I always get excited when I read about archaeological finds in the Middle East that confirm what God’s Word says. Such discoveries have happened many times over the years. Well, a recent find in Jerusalem gives us a personal look into the greatest king of Judah—Hezekiah, the great reformer. The biblical account of Hezekiah and his religious reforms is personally inspiring and encouraging to me. Last summer I wrote an article for Answers magazine about raising up Hezekiah-type reformers today. I encourage you to read the online version of that article on our website.
Well, in the Old Testament we read of King Hezekiah, one of the greatest kings since David and Solomon. Living about 700 years before Christ, his greatness came from the fact that “
he did what was right in the sight of the Lord, according to all that his father David had done” (2 Chronicles 29:2). Because he loved the Lord, this king of Judah “did what was good and right and true before the Lord his God. And in every work that he began in the service of the house of God, in the law and in the commandment, to seek his God, he did it with all his heart. So he prospered” (2 Chronicles 31:20–21). He destroyed the idols (2 Chronicles 31:1), purified the Temple and restored the sacrifices (2 Chronicles 29), and started celebrating Passover once again (2 Chronicles 30). Second Kings 18:5 says of him, “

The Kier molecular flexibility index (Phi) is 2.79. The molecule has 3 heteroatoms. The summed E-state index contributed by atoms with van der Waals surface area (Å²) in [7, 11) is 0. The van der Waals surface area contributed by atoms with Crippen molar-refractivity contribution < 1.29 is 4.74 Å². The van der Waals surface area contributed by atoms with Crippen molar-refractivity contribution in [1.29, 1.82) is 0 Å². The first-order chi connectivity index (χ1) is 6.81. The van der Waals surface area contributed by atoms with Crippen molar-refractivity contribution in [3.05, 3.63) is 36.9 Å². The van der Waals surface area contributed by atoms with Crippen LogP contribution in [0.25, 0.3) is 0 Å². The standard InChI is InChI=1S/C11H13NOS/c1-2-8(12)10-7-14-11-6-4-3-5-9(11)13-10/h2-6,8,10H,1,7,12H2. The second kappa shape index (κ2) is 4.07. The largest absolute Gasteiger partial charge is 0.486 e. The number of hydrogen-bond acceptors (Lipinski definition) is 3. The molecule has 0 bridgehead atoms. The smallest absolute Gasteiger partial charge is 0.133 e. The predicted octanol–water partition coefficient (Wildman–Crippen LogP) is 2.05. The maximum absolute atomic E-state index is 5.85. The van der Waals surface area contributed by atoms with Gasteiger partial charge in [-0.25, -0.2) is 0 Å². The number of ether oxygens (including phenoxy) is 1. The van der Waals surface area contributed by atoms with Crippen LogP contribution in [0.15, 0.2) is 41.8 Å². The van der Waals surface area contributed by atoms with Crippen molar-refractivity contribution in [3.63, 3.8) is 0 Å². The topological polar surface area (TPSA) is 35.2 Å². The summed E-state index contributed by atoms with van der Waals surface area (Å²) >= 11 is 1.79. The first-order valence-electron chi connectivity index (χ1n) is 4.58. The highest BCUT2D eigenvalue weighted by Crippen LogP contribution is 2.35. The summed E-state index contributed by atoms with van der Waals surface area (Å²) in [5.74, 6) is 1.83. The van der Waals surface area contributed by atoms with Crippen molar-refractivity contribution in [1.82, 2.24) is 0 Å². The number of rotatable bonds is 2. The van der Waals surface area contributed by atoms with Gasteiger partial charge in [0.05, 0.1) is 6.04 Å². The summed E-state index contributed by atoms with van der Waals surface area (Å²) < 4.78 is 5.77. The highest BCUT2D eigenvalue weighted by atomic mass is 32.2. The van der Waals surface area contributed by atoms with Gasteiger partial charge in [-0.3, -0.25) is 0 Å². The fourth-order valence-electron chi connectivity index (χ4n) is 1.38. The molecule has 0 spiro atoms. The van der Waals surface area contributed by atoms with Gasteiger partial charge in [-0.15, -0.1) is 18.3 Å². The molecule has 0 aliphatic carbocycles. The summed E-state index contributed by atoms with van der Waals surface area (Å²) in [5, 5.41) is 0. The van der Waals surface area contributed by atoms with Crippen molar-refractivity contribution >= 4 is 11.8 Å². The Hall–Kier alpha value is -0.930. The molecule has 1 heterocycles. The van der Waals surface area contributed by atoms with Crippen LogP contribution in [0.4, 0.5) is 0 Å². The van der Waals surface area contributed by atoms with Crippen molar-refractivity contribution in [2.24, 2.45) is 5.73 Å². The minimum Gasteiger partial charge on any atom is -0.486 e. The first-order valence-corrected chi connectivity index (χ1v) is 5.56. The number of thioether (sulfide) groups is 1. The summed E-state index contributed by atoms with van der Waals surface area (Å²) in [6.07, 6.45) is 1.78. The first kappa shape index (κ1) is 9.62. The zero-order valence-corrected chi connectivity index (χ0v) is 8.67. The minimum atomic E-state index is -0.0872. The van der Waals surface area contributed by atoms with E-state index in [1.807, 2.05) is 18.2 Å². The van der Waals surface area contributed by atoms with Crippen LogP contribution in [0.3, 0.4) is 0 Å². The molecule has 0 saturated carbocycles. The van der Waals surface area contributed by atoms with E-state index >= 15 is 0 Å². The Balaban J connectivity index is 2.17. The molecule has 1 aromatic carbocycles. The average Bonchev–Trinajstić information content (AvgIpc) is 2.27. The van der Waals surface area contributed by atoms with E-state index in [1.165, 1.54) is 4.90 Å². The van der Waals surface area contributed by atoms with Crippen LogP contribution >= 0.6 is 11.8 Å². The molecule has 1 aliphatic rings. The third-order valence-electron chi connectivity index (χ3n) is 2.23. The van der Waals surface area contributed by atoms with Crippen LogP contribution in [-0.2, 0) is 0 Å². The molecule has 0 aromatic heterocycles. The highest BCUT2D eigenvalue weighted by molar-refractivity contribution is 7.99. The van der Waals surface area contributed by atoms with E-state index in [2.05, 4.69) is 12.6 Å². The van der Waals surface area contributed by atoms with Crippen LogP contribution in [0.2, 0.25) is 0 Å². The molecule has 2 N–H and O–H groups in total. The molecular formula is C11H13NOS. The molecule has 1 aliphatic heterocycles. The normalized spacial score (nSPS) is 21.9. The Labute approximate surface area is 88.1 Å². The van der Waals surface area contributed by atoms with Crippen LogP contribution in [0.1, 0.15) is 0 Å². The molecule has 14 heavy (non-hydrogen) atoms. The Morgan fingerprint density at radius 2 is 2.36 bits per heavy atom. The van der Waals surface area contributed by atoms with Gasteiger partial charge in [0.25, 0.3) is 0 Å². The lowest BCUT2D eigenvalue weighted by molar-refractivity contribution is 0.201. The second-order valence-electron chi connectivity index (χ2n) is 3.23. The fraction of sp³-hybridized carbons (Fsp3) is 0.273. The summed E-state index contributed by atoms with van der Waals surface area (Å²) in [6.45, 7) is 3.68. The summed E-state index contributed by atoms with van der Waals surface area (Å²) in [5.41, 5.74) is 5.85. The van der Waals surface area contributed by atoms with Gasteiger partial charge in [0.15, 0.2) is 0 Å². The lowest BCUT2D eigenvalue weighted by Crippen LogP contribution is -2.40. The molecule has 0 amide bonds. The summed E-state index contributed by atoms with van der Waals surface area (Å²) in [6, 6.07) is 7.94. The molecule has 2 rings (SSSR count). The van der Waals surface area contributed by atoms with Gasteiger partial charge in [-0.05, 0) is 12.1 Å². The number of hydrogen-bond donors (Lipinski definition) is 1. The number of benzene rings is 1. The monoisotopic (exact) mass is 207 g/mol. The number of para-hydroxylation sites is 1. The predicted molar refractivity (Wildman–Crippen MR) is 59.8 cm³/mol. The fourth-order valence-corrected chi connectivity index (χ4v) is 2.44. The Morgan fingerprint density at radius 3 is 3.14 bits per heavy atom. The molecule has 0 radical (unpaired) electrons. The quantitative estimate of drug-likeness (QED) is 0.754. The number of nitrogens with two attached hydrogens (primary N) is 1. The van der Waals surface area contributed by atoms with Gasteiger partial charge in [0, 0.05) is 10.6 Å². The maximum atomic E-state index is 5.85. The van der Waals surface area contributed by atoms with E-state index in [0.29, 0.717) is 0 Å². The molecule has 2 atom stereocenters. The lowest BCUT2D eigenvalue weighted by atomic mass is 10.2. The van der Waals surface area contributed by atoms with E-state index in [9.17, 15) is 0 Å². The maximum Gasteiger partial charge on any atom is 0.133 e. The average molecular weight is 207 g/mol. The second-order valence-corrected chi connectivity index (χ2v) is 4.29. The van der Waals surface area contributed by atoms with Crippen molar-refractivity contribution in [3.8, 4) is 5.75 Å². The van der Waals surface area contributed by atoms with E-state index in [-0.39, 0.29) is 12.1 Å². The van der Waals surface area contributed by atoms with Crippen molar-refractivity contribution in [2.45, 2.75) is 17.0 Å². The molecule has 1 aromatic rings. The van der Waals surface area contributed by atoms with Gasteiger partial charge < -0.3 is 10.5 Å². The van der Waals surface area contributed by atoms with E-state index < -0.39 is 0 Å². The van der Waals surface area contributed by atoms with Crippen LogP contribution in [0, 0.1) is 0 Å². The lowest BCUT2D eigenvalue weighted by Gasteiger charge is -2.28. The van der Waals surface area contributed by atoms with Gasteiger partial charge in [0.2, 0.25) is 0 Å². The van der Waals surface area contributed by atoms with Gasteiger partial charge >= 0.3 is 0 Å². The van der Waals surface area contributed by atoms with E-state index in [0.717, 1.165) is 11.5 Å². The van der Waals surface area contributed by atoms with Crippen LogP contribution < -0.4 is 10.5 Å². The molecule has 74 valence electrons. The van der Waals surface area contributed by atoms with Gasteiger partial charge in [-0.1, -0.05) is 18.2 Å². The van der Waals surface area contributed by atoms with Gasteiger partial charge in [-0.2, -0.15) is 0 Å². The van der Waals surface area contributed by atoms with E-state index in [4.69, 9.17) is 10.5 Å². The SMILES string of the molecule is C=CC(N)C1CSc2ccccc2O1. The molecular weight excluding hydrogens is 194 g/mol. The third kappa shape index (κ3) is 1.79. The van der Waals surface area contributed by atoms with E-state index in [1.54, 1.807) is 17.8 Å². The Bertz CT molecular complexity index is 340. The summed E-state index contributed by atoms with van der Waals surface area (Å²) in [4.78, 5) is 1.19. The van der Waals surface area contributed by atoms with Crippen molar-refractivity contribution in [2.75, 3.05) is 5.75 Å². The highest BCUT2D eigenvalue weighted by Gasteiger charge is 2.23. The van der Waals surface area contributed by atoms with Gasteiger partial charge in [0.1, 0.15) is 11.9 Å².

Hezekiah trusted in the Lord, the God of Israel. There was no one like him among all the kings of Judah, either before him or after him.”
Events from the reign of King Hezekiah have already been confirmed by archaeology. Second Chronicles 32:2–4 and 2 Kings 20:20 mention Hezekiah’s tunnel, dug to prepare for an Assyrian siege (a siege God supernaturally kept from happening in 2 Kings 19:25–36), and it’s still part of Jerusalem’s water system today. The Bible mentions that Sennacherib laid siege to the Judean city of Lachish and conquered it (2 Kings 18:13), was defeated in Jerusalem, and then was killed by his sons in the temple of his god (2 Kings 19:37). Both the siege of Lachish and his death have been confirmed by archaeology.
Well, archaeology now offers us a more personal touch from Hezekiah. In the rubbish heap outside a royal building in Jerusalem, a tiny seal impression, called a “bulla,” was discovered. Barely half an inch wide, this seal reads, “Belonging to Hezekiah, [son of] Ahaz, king of Judah.” Eilat Mazar, a third-generation archaeologist who directed the dig, says, “The seal of the king was so important. It could have been a matter of life or death, so it's hard to believe that anyone else had the permission to use the seal. Therefore, it's very reasonable to assume we are talking about an impression made by the King himself, using his own ring.” This is the first seal bearing King Hezekiah’s name ever discovered by an archaeologist (others have been sold on the antiquities market, but they were not discovered by archaeologists, so their authenticity is questionable). It offers a personal look into King Hezekiah since the seal probably came from the ring on his finger. Take a look at a photograph of this seal.
This incredible find confirms God’s Word yet again. Isn’t it exciting being a Christian and seeing how science is constantly confirming the truth of God’s Word? Of course, since the Bible is real recorded history, this is exactly what we should expect—and it’s exactly what we see!
Thanks for stopping by and thanks for praying,
This item was written with the assistance of AiG’s research team.